Inquirer.net: BC, Aussie groups exploring opportunities in PH

High-level business delegations from British Columbia and South Australia are currently in the Philippines not only to firm up their presence here and boost bilateral trade, but also to woo local companies to invest in their respective states.

The province of British Columbia, led by Premier Christy Clark, was in the country to grace the opening in Manila of its first trade and investment representative office in the Asean region, while South Australia Minister for Investment and Trade Martin Hamilton-Smith is leading its first business mission to the Philippines.

“The office opening marks a new chapter in BC’s relationship with the Philippines, supporting increased flow of goods, services, ideas and peoples between our two jurisdictions,” Clark said in a briefing on Thursday.

Clark said BC chose the Philippines for its first trade office in the region as the country was one of the fastest growing economies in the Asean. She said the country offered huge opportunities for growth in agrifood, clean energy, healthcare, infrastructure, forestry, information technology, services and international education.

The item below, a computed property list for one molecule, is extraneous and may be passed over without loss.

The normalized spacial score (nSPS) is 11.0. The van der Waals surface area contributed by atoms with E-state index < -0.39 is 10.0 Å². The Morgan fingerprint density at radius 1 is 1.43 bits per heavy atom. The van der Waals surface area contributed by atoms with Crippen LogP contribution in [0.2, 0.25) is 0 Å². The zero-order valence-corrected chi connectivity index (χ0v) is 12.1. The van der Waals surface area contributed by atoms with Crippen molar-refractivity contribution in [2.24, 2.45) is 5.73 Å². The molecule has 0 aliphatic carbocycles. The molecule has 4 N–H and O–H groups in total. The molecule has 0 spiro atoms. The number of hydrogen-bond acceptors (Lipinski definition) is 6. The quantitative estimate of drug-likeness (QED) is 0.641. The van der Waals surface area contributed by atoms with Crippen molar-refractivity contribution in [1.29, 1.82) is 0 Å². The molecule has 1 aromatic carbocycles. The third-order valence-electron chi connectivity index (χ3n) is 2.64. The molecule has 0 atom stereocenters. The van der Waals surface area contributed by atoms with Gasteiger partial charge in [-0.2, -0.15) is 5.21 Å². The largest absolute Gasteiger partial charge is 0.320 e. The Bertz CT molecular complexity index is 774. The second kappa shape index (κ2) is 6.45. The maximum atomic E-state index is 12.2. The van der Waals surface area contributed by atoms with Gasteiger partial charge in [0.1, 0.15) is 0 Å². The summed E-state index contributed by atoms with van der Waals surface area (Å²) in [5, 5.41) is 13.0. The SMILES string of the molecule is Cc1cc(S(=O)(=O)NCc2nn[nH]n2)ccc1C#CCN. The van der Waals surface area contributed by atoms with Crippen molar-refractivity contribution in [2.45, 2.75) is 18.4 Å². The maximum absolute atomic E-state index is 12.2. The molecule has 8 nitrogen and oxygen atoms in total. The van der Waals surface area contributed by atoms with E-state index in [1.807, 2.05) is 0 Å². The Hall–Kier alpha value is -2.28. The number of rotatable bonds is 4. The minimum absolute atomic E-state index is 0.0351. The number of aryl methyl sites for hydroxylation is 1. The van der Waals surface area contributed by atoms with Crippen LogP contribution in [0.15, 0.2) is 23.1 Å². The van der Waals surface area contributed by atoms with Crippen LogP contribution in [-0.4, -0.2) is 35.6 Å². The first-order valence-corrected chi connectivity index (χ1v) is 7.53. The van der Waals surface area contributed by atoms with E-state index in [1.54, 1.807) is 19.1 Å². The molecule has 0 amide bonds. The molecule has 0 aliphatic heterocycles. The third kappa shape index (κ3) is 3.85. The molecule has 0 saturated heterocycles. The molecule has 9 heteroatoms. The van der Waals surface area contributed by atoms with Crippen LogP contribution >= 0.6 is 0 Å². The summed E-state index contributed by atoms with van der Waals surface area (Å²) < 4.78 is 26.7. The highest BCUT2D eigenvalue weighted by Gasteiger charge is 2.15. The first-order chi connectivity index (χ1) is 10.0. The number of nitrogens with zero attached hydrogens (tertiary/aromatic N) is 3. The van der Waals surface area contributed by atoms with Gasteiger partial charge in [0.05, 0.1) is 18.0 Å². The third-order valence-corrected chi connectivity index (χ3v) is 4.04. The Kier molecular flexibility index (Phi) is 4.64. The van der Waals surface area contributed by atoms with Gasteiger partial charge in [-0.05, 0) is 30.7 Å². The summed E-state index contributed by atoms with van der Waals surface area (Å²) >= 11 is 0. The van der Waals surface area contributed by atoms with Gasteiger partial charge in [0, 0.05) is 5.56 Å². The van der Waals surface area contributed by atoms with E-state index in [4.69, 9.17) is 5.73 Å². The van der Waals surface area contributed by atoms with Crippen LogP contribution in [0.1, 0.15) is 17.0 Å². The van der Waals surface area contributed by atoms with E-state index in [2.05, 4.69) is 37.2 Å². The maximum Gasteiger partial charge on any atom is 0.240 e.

She said she also held talks with Ayala Corp. and Jollibee Foods Corp. for possible investments in BC, positioned as the Philippines’ “strategic gateway to the North American market.”

With the opening of its trade office here, Clark expressed optimism that trade between the Philippines and the Canadian province could be doubled over the next several years.

“The Philippines has done a very good job in improving the business environment for foreign investments and that’s reflected in the statistics where we see growth in trade.”

The BC Premier also witnessed the signing of several memoranda of understanding between BC-based companies and local firms. These included those signed between software systems provider Incognito Software Inc. and Globe Telecom; Pharma Canada Inc. and Hi-Precision Diagnostics Inc., and University of British Columbia and De La Salle University.

Meanwhile, Hamilton-Smith said South Australian business groups were eyeing potential business opportunities and collaborations with local firms in food and wine; education; health; defense; science and technology; tourism, and arts and culture.

“There’s a lot of collaborations we can do. We’d really like to talk to the defense industry here about cooperation. We have a lot of defense companies in South Australia that want to do business in the Philippines.

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